• 73°

Physician leader sounds public health alarm

TUPELO (AP) – Chronic budget cuts are threatening Mississippi’s public health infrastructure, warns Mississippi State Medical Association president Dr. Lee Voulters.

“We’re one disaster away from disaster. The results could be catastrophic if we don’t have a department of health that can respond,” said Voulters.

Much of the work of the health department is invisible because people take it for granted that they can eat in a restaurant without concern for food safety or drink the water that comes from the faucet, Voulters said.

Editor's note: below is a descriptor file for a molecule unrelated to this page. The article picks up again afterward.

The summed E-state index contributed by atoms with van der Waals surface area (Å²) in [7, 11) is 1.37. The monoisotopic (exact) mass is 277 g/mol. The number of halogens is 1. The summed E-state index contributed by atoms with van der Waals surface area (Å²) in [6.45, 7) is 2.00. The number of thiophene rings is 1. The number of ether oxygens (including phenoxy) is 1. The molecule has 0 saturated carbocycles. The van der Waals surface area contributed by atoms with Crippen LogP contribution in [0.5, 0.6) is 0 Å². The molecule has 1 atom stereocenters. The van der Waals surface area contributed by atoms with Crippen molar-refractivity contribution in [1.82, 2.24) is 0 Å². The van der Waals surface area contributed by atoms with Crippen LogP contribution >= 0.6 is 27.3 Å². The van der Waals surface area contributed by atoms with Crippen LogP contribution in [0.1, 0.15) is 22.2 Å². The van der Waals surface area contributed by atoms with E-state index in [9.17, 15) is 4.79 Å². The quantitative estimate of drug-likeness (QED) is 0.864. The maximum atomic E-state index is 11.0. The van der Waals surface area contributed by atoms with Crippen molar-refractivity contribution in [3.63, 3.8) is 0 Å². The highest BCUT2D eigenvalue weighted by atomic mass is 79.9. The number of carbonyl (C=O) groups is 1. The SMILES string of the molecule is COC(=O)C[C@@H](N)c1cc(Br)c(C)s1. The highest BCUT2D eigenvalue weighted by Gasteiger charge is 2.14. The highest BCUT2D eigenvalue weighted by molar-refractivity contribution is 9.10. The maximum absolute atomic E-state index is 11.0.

Voulters and his fellow physicians are concerned that the budget cuts to the current fiscal year budget and cuts proposed by the fiscal year 2018 budget will impact the agencies ability to respond to emerging disease threats like the Zika virus. Diseases like tuberculosis and syphilis are largely contained, but could reemerge as broader threats if the health department doesn’t have the resources to closely monitor existing cases, Voulters said.